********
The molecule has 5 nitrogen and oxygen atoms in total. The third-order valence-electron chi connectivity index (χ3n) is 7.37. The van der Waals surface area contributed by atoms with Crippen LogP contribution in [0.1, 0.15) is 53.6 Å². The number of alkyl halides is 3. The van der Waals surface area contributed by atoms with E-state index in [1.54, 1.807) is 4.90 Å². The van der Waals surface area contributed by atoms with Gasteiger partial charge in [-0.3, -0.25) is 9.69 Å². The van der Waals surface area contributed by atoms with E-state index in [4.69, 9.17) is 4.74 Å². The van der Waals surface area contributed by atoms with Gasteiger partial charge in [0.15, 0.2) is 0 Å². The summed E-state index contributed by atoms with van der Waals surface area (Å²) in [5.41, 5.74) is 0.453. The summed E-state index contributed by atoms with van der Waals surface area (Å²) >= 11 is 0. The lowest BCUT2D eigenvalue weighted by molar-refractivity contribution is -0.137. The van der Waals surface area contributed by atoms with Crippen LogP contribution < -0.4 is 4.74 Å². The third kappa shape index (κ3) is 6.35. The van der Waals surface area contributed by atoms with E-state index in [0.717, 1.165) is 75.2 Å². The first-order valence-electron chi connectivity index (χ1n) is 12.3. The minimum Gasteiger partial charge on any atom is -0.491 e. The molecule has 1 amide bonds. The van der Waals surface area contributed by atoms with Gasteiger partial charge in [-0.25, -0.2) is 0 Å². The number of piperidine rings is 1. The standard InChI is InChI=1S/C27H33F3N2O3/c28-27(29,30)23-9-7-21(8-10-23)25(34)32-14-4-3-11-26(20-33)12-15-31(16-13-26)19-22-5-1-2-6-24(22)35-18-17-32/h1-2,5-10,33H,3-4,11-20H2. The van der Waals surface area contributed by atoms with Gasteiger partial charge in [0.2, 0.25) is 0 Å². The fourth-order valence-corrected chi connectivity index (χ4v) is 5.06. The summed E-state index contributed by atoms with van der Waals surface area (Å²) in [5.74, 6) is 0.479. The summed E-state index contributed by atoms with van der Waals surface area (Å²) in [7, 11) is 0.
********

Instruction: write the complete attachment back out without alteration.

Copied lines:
The molecule has 5 nitrogen and oxygen atoms in total. The third-order valence-electron chi connectivity index (χ3n) is 7.37. The van der Waals surface area contributed by atoms with Crippen LogP contribution in [0.1, 0.15) is 53.6 Å². The number of alkyl halides is 3. The van der Waals surface area contributed by atoms with E-state index in [1.54, 1.807) is 4.90 Å². The van der Waals surface area contributed by atoms with Gasteiger partial charge in [-0.3, -0.25) is 9.69 Å². The van der Waals surface area contributed by atoms with E-state index in [4.69, 9.17) is 4.74 Å². The van der Waals surface area contributed by atoms with Gasteiger partial charge in [0.15, 0.2) is 0 Å². The summed E-state index contributed by atoms with van der Waals surface area (Å²) in [5.41, 5.74) is 0.453. The summed E-state index contributed by atoms with van der Waals surface area (Å²) >= 11 is 0. The lowest BCUT2D eigenvalue weighted by molar-refractivity contribution is -0.137. The van der Waals surface area contributed by atoms with Crippen LogP contribution < -0.4 is 4.74 Å². The third kappa shape index (κ3) is 6.35. The van der Waals surface area contributed by atoms with E-state index in [0.717, 1.165) is 75.2 Å². The first-order valence-electron chi connectivity index (χ1n) is 12.3. The minimum Gasteiger partial charge on any atom is -0.491 e. The molecule has 1 amide bonds. The van der Waals surface area contributed by atoms with Gasteiger partial charge in [-0.25, -0.2) is 0 Å². The number of piperidine rings is 1. The standard InChI is InChI=1S/C27H33F3N2O3/c28-27(29,30)23-9-7-21(8-10-23)25(34)32-14-4-3-11-26(20-33)12-15-31(16-13-26)19-22-5-1-2-6-24(22)35-18-17-32/h1-2,5-10,33H,3-4,11-20H2. The van der Waals surface area contributed by atoms with Gasteiger partial charge in [0.2, 0.25) is 0 Å². The fourth-order valence-corrected chi connectivity index (χ4v) is 5.06. The summed E-state index contributed by atoms with van der Waals surface area (Å²) in [5.74, 6) is 0.479. The summed E-state index contributed by atoms with van der Waals surface area (Å²) in [7, 11) is 0.